I think the point here is that the use of the National Security Law against this group doesn't just ensure that they won't run in elections again, or they won't be part of these political parties again, but it's really showing how draconian these measures are that it's not enough that they disappear from public life, but that they be punished in the most cruel possible way, that they'd be taken away from families, that they'd be taken away from their wives, their children, because Beijing just truly wants to punish them.
Rebecca: Shibani, how might this case impact the independence of the courts?
Shibani: I think that that's a very interesting and salient question. I think at the heart of this issue is can Hong Kong's Independent Judiciary, can Hong Kong's Common Law System ever be compatible with a law that was drafted by Beijing which does not have open legal system and he has one that's very politically influenced. I think with this case, you're already seeing those two systems bump up against each other in a very serious and a very concerning way.
That's a problem, not just for the people in Hong Kong, but for businesses who have had the base of Asia operations here for decades who use Hong Kong as a center for arbitration for finance and just for doing business. When they see something like that, you have to wonder who's next. One day it could be opposition activists, next day it could be someone else. You never know when you're going to fall foul of the authorities, especially when the law is written in such a broad way. I think that's something that's very concerning to everyone.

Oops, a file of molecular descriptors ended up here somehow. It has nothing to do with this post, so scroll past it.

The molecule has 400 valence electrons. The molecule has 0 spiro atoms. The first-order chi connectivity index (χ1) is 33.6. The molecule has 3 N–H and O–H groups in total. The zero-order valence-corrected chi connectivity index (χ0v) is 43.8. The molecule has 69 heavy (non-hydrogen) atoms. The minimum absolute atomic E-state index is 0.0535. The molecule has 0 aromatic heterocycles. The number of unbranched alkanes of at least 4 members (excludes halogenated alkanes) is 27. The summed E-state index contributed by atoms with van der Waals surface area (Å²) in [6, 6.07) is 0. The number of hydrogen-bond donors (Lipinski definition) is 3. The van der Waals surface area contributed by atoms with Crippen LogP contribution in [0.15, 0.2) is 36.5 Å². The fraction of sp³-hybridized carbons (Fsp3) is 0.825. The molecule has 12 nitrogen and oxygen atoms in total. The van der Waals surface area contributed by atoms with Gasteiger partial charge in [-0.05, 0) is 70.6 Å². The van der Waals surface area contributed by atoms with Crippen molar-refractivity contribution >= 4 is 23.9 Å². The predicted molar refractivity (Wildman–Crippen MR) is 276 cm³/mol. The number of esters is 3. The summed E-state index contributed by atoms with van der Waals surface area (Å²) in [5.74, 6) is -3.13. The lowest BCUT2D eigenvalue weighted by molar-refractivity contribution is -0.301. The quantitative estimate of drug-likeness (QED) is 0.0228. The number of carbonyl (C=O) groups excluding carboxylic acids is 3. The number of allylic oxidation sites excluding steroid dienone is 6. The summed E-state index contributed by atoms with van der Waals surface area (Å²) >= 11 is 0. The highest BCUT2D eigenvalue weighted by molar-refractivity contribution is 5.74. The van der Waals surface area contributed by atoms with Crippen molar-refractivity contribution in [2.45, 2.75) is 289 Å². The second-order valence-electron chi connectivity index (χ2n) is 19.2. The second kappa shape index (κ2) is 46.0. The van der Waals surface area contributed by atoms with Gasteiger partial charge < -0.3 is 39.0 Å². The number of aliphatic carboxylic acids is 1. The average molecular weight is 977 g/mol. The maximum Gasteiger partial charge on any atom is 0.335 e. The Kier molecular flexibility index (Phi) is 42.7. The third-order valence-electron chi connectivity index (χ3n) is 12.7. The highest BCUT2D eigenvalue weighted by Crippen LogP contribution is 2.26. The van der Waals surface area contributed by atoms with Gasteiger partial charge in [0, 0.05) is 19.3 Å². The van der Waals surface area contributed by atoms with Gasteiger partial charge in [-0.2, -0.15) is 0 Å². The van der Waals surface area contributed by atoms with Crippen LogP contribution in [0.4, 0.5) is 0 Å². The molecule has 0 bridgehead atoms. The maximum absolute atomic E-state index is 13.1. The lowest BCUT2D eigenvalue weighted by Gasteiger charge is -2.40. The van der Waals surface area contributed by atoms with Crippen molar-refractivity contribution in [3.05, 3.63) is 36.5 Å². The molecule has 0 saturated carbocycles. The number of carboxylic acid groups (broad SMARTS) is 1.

Rebecca: A lot to think about Hong Kong there. Shibani, you also cover me Myanmar and there's a lot to get there as well. Yesterday, more than 30 protestors, including a 14-year-old boy were killed by security forces in Myanmar, making it the deadliest day since a militarized arrest of state counselor Aung San Suu Kyi in early February. Over 1000 people have been arrested since the coup began, including journalists. Shibani, why are we seeing this escalation now?
Shibani: A resistance movement has been building since the military sees power on February 1 and people in Myanmar detests what's happening in the country. They voted for Aung San Suu Kyi and [unintelligible 00:04:55] government, they Revere her and they were sick of the military running their country for 50 years and really, welcomed participation in the democratic process.